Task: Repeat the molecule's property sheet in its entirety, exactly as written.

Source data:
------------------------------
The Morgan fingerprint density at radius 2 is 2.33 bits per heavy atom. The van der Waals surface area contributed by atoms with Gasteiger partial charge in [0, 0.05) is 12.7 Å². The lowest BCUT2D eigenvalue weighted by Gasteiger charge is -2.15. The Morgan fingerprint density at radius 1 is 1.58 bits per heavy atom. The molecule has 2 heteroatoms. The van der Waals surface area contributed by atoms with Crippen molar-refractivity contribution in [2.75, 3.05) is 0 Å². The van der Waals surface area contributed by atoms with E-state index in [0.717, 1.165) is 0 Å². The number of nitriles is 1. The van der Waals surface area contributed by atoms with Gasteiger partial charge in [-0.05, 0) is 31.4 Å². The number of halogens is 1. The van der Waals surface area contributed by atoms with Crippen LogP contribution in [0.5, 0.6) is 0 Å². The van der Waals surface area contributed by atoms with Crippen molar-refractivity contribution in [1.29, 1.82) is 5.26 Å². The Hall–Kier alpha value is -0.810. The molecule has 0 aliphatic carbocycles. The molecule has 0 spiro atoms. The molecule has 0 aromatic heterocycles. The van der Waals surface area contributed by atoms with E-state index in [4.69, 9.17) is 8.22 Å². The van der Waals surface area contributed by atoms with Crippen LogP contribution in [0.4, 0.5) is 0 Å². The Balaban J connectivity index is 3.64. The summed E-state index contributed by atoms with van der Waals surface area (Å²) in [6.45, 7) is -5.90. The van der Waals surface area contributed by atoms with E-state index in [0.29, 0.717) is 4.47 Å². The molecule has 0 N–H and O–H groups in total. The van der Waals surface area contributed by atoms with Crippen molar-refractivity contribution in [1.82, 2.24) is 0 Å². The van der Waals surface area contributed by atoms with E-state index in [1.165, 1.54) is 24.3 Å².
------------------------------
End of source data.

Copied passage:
The Morgan fingerprint density at radius 2 is 2.33 bits per heavy atom. The van der Waals surface area contributed by atoms with Gasteiger partial charge in [0, 0.05) is 12.7 Å². The lowest BCUT2D eigenvalue weighted by Gasteiger charge is -2.15. The Morgan fingerprint density at radius 1 is 1.58 bits per heavy atom. The molecule has 2 heteroatoms. The van der Waals surface area contributed by atoms with Crippen molar-refractivity contribution in [2.75, 3.05) is 0 Å². The van der Waals surface area contributed by atoms with E-state index in [0.717, 1.165) is 0 Å². The number of nitriles is 1. The van der Waals surface area contributed by atoms with Gasteiger partial charge in [-0.05, 0) is 31.4 Å². The number of halogens is 1. The van der Waals surface area contributed by atoms with Crippen LogP contribution in [0.5, 0.6) is 0 Å². The van der Waals surface area contributed by atoms with Crippen molar-refractivity contribution in [1.29, 1.82) is 5.26 Å². The Hall–Kier alpha value is -0.810. The molecule has 0 aliphatic carbocycles. The molecule has 0 spiro atoms. The molecule has 0 aromatic heterocycles. The van der Waals surface area contributed by atoms with E-state index in [4.69, 9.17) is 8.22 Å². The van der Waals surface area contributed by atoms with Crippen LogP contribution in [0.4, 0.5) is 0 Å². The Balaban J connectivity index is 3.64. The summed E-state index contributed by atoms with van der Waals surface area (Å²) in [6.45, 7) is -5.90. The van der Waals surface area contributed by atoms with E-state index in [0.29, 0.717) is 4.47 Å². The molecule has 0 N–H and O–H groups in total. The van der Waals surface area contributed by atoms with Crippen molar-refractivity contribution in [1.82, 2.24) is 0 Å². The van der Waals surface area contributed by atoms with E-state index in [1.165, 1.54) is 24.3 Å².